The Law of Unintended Consequences

| January 29, 2016

The Law of Unintended Consequences

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Because law enforcement supervisors often have to fill the multiple roles of investigator, prosecutor, defender/advocate, jury, and judge, all in one package, there is an increased chance that any decision made by a single person may be skewed at best, and in a worst case scenario, purposefully biased and vindictive against an employee. As stated earlier in the Perspectives section, these disparate and often adversarial roles are divided among many people so that bias is minimized and an objective “truth” is sought. The underlying concept is that including many people in the judgment process will likely have a moderating effect on the outcome. Having a single individual making the judgment decisions will likely lack the moderating effect of the group, and can result in extreme or unfair decisions.

Police supervisors need to be cognizant that their decisions may not be inhibited by moderation as it would be in a group setting. As such, supervisors should take steps to moderate their own thoughts and actions. One moderating factor is the concept of “above all, do no harm” as commonly attributed to the Hippocratic Oath in the field of medicine. This is a concept that applies to all disciplines and should be taken into account by all decision makers.

Sometimes we fix one problem and we create another one. At times, our lack of understanding of the root causes of a problem in the first place, leads us to come up with the wrong solutions. This is why the initial analysis of the key issues and their likely causes is so important. If we misdiagnose the problem and the causes of the problem, there is the likelihood that we may ‘solve’ the wrong problem. This is a double error because the original problem remains unsolved, and the ‘solution’ may be creating additional unintended problems.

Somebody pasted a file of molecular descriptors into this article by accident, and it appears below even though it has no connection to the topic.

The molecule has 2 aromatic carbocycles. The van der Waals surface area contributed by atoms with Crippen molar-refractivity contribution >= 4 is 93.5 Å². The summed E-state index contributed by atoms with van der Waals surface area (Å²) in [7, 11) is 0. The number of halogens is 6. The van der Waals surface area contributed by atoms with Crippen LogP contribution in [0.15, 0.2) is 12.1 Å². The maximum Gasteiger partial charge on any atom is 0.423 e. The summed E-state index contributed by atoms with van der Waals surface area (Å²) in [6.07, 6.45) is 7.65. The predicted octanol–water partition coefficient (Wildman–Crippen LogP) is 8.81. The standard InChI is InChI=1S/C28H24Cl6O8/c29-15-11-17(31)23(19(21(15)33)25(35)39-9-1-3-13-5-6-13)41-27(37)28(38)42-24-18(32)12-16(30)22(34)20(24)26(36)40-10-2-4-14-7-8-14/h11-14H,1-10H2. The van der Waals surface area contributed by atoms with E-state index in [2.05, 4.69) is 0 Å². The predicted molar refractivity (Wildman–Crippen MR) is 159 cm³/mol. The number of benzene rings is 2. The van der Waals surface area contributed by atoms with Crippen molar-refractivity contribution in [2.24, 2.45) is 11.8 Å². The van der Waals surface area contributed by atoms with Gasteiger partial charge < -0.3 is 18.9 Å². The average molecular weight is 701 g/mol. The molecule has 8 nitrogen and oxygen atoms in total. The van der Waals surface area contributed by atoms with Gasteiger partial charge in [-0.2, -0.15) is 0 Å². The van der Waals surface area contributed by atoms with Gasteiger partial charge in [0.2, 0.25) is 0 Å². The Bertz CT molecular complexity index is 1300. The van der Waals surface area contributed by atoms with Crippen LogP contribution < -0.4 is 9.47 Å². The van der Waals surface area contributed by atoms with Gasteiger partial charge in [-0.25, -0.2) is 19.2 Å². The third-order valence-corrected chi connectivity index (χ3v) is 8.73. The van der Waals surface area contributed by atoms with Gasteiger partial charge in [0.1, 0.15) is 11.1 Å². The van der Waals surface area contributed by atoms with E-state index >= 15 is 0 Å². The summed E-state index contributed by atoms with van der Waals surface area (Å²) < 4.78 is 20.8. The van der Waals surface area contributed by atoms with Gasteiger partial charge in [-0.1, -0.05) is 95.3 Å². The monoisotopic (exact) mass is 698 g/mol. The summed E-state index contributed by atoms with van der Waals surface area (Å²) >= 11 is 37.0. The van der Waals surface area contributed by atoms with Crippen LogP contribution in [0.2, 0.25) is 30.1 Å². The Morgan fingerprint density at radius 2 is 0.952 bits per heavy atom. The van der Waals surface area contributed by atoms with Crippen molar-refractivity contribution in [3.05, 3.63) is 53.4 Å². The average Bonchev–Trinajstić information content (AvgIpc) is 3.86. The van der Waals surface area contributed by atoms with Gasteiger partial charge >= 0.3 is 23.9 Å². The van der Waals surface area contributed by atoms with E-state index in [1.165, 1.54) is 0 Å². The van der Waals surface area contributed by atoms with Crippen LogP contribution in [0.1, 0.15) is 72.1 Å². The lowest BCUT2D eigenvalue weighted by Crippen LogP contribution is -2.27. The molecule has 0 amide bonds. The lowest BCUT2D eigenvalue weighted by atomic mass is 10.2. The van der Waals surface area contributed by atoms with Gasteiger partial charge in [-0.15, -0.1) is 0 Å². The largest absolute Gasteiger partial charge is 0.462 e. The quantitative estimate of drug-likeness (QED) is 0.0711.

A common example of this is found in law enforcement when the wrong suspect is arrested and charged with a crime that he/she did not commit. It is bad enough that an innocent person is taken to jail. But it is also bad that the real offender has escaped prosecution. That is an example of a double error. In this discussion question, provide a different example of a decision that you have observed in your career or you have heard about that fits this pattern. Briefly provide a background to provide context to the reader, and then analyze the decision making process and its ramifications.

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